When Q-Branch dropped its note taking app “Vesper” weeks ago, it caused quite a splash in the tech community. Mostly because of the design team behind it (John Gruber, Brent Simmons and Dave Wiskus) but also because of how divisive it was on a functional level. Everything it did right (and there’s a lot) was somewhat obscured by everything it didn’t.
To date, if you Google “Vesper App” you’ll get 589,000 results, most of which crab about the app’s faults and what’s it’s missing or extol it’s design achievements thoroughly. My opinion? For a variety of reasons, both camps are right, so I won’t waste anyone’s time going through the arguments on each side. You can read those elsewhere (don’t worry, you’ve got a lot of articles and posts to dig through).
What I wanted to do here is pose my argument for buying a note taking iOS, iPhone-only app that is beautifully designed but has no syncing capabilities (to iCloud or any other devices).
On my iPhone I currently have about six text editors, Vesper makes that total seven. I am one of those geeks/writers who appreciates text editors for the experience they provide. For text that I need sent anywhere I go with the oft-mentioned Drafts . For long-form writing on iOS, I still use iA Writer and Elements. When I need to write a letter to someone, I use OmmWriter. If I have notes that I need to share with my wife I use iOS’ Notes app. Naturally I hedged on purchasing Vesper because if I am being honest, I really didn’t think I needed it.
In the end, it was all of the talk about the UI/UX that got the best of me. Everyone of those apps I listed above I use frequently and not because of the service they provide, but because of how they deliver it. For most people, that aspect of software isn’t all that important. For me though, it’s always had value because it assigns a purpose to its respective app. Because of this, I get better quality results out of different apps for different reasons. And it’s on this point where Vesper ended up performing a sneak attack on me - because of its design, I ended up finding a distinct purpose for Vesper in my day-to-day workflow.
Aside from being an absolute joy to use (and the hype on this is thoroughly true), ironically, it was its lack of sync that ended up being the reason I started using it almost every day. Before smart phones and apps, we all carried around Moleskins to jot down thoughts and reminders and we were overjoyed when apps replaced that function; one less thing in the pockets right?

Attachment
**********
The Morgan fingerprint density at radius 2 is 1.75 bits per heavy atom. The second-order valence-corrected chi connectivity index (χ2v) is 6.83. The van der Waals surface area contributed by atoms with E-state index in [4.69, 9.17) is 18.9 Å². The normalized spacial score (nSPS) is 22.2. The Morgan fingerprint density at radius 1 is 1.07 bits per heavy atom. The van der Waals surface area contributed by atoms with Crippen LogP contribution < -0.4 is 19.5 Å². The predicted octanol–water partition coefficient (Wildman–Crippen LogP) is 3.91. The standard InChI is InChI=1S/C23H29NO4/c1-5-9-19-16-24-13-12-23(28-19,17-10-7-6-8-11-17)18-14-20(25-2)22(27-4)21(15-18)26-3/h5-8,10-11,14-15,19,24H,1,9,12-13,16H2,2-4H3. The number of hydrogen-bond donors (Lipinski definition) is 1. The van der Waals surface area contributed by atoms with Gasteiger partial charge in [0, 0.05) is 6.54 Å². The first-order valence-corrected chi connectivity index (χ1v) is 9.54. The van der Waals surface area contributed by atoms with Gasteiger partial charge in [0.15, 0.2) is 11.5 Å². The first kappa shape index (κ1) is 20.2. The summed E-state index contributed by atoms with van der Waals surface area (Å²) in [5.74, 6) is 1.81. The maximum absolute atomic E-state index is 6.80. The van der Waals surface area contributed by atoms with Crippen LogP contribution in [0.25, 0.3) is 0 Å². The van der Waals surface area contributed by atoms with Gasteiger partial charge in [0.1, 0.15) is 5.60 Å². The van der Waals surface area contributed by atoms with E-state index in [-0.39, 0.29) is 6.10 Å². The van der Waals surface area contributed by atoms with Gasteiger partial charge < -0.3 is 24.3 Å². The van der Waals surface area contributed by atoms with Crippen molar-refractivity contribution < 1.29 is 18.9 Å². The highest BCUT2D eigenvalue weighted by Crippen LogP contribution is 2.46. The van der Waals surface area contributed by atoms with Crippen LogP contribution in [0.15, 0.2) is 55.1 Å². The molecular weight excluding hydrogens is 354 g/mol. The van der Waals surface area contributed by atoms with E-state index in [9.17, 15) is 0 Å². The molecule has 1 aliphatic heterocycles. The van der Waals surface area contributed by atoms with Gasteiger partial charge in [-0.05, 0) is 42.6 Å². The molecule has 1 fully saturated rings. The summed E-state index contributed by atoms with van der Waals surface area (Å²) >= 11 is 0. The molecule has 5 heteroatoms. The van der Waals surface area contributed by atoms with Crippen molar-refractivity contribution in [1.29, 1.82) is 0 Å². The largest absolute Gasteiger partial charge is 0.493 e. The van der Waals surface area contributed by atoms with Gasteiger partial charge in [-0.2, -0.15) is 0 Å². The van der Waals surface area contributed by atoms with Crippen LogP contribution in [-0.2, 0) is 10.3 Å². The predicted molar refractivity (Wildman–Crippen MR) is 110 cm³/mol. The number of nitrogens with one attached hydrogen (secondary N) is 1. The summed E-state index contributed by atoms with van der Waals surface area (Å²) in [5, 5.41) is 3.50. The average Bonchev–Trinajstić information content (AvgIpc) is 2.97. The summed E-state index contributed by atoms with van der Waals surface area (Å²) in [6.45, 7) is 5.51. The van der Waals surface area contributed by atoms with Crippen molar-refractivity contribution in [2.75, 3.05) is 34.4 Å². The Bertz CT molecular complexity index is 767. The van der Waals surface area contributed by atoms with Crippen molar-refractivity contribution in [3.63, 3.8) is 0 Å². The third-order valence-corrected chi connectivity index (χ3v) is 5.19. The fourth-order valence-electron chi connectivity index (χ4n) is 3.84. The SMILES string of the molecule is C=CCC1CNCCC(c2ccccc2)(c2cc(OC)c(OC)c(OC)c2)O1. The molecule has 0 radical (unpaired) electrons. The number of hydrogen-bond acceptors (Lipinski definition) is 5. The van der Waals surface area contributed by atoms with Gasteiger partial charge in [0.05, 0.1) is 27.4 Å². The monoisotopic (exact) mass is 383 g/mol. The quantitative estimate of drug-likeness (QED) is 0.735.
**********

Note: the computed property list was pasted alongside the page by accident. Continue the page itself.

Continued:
But, the thing is, those apps ended up doing so much more - syncing on other platforms, sometimes with other people. Dead tree notebooks never did those things: they were never backed up or magically synced to other notebooks. When they were burned or dropped in a swimming pool, they were gone completely.
Vesper is very much like that old experience and in a way I find that to be its biggest strength. As a simple app, it recreated that link I used to have with notepads and scratch paper.
Sure, there are excellently implemented search, in-app browser, archive and sharing features mere taps away and you can even tag notes (hallelujah!) and add pictures if need be. But those are options I find that I seldom use (outside of the tagging, which I admittedly use a lot) and I feel the app serves me better for that. Because of its stripped down approach, I don’t write “mission critical” stuff in Vesper. It’s all disposable and very temporary. And the fact that it’s in such a distinct silo (only in one app on my one phone) makes it easier for me to know where I wrote what. In other words, for me, in this case - less is definitely more.
I am sure I am alone in this, but I actually hope they don’t add much more. Outside a few minor things (at the end of the day, I do wish there was a back up of notes to iCloud, if only for disaster recovery and getting a new device) I find this app to be one of those thoroughly complete iOS experiences that doesn’t really need much refinement.
It’s a total joy to use, is fast, stable as hell, intuitive to navigate, and does exactly what it was advertised to do: help you “collect your thoughts”. There are plenty of all-in-one text editors out there that do a lot of things Vesper doesn’t. But, for me anyways, many of those are heavy lifters and they are two clunky and complex for the tasks that Vesper accomplishes so well. Sledge hammers against tack nails. Some times you just need a tool that fits in your hand perfectly, is counter balanced just right and won’t potentially obliterate your target.
For me, Vesper is that tool for notes and I am glad I finally started using it.